There are risks and benefits with everything we do in life, and vaginal birth carries benefits as well as risks. In the UK thanks to our human rights laws, thanks to Birthrights campaigning over the years and the NICE guidelines everything you do during pregnancy, labour and birth is your choice. It is your birth, your body and your baby and it is about making choices which are right for you.
What are the benefits of vaginal birth?
1. Quicker recovery time when compared to caesarean birth. This depends on any additional complexities or complications during birth, but most women can resume most activities like lifting, bending and mobilising with little to no concerns.
2. Can drive when feel comfortable or 12-24 hours after the anaesthesia
3. If you have laboured before, subsequent labours are more likely to be quick
4. Lower chance of future pregnancy complications and endometriosis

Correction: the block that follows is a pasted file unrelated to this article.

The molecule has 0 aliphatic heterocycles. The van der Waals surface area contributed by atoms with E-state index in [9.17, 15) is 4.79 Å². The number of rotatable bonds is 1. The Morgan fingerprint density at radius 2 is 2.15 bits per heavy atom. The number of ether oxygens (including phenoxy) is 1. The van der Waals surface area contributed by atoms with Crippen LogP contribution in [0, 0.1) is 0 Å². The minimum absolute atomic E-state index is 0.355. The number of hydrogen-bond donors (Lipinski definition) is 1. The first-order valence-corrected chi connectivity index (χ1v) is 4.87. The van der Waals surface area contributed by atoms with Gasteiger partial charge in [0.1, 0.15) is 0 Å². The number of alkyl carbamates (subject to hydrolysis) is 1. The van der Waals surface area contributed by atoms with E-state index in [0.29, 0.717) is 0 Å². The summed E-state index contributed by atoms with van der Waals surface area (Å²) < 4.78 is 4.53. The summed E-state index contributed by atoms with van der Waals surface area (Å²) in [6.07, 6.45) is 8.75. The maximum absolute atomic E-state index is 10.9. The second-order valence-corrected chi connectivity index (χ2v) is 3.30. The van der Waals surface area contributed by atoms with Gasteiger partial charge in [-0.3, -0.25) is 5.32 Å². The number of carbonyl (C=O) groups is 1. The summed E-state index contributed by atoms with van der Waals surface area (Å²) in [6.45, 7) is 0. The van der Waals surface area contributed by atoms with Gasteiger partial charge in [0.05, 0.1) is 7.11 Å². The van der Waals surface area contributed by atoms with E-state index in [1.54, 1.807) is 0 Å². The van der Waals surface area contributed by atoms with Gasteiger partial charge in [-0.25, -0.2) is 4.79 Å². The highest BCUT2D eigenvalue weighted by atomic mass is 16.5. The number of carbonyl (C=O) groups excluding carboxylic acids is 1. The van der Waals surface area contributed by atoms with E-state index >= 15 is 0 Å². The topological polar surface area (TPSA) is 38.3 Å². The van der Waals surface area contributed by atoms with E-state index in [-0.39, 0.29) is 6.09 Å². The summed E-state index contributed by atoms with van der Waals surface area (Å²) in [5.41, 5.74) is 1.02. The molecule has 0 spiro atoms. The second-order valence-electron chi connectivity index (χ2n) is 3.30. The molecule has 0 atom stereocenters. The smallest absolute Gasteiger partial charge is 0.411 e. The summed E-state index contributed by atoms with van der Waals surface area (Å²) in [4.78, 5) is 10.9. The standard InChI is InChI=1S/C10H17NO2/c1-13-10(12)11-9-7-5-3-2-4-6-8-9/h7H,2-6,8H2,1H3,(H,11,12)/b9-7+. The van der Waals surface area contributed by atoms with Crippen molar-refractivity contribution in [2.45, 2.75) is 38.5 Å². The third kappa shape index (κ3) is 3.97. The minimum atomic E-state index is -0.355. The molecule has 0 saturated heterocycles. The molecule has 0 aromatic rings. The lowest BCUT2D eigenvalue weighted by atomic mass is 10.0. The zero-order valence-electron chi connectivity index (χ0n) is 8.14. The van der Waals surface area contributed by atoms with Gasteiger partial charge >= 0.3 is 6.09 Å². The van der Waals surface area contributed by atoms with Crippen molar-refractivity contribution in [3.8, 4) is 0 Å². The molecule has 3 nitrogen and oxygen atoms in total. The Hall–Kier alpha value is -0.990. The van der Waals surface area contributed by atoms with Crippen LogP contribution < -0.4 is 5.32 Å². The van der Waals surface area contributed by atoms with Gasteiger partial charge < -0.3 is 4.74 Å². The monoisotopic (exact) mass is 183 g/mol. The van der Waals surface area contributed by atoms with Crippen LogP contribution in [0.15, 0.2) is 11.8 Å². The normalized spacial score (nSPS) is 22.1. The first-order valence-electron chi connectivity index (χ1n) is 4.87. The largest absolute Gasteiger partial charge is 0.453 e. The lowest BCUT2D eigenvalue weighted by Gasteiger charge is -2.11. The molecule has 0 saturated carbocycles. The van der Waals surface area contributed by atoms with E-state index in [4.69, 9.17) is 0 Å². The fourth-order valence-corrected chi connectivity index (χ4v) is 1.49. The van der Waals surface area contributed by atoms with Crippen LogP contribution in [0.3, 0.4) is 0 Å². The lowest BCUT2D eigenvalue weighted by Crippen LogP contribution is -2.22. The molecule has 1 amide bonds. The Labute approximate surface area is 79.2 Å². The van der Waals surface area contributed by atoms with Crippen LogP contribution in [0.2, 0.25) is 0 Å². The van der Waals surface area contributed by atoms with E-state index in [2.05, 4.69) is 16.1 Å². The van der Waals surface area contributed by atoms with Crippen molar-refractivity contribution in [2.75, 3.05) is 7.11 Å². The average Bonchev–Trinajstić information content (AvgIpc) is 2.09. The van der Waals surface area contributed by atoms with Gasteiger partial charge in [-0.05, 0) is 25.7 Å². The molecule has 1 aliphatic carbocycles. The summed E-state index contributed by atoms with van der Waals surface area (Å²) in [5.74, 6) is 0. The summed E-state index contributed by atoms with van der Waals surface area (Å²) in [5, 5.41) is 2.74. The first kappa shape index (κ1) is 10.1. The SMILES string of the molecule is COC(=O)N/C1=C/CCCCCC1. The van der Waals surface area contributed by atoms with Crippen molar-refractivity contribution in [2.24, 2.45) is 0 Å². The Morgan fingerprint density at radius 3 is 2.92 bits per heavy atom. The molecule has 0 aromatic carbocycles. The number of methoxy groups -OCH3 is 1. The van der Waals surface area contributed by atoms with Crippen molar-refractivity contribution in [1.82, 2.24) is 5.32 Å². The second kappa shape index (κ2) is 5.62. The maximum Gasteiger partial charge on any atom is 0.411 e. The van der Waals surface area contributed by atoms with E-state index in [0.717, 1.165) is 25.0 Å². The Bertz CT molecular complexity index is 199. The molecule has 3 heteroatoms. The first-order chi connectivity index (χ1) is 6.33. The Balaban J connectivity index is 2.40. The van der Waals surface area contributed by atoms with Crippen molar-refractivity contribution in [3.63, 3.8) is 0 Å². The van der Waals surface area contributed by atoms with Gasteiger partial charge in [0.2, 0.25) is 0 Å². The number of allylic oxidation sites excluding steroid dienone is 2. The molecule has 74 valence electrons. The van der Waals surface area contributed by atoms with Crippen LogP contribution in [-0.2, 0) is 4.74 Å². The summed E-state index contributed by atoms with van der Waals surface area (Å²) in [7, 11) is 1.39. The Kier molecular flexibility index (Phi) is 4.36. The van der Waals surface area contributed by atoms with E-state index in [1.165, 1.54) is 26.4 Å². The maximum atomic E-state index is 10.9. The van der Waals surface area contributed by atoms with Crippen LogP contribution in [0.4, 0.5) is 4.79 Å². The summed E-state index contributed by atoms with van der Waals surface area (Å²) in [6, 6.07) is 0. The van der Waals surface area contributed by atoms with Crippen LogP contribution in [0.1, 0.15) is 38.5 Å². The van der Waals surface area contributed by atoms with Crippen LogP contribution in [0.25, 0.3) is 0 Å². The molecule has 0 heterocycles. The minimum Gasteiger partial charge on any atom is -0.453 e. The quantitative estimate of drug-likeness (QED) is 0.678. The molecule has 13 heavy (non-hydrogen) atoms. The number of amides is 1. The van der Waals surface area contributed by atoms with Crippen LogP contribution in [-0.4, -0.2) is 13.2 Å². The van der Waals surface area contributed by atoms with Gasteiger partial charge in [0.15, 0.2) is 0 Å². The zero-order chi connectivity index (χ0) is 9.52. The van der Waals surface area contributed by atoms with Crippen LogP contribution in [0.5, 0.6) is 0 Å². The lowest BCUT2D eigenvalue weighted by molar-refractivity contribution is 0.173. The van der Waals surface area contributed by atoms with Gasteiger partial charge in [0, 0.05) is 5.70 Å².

5. Improved microbiome and gut friendly bacteria for your baby lowering the chance of obesity, asthma, eczema and allergies.
6. Lower chance of neonatal admission to the neonatal unit after 37 weeks, when compared to all other birth types (planned caesarean follows next, followed by instrumental and unplanned caesarean birth)
7. Milk supply transitions slightly earlier around day 2-3 from colostrum. Women who have a spontaneous vaginal birth often find starting a breastfeeding journey starts easier (due to a multitude of factors from mobility, immediate skin to skin and blood loss)
8. Can be empowering and a positive experience for women’s wellbeing which can lower the chance of postnatal depression and improve attachment and confidence in parenting (this is about a positive birth experience in general however this looks for the person)
9. Can have choice of place of birth, what happens in birth and support
10. Have shorter hospital stays
11. Lower chance of Readmission and lower chance of infection
12. Less need for pain relief in the postnatal period
What are the risks of vaginal birth?
These are based on generic statistics and figures with women in general, and I have explained where there are risk factors where statistics will vary due to these risk factors. This does not explore previous caesarean birth, but you can check these out on my Instagram page.
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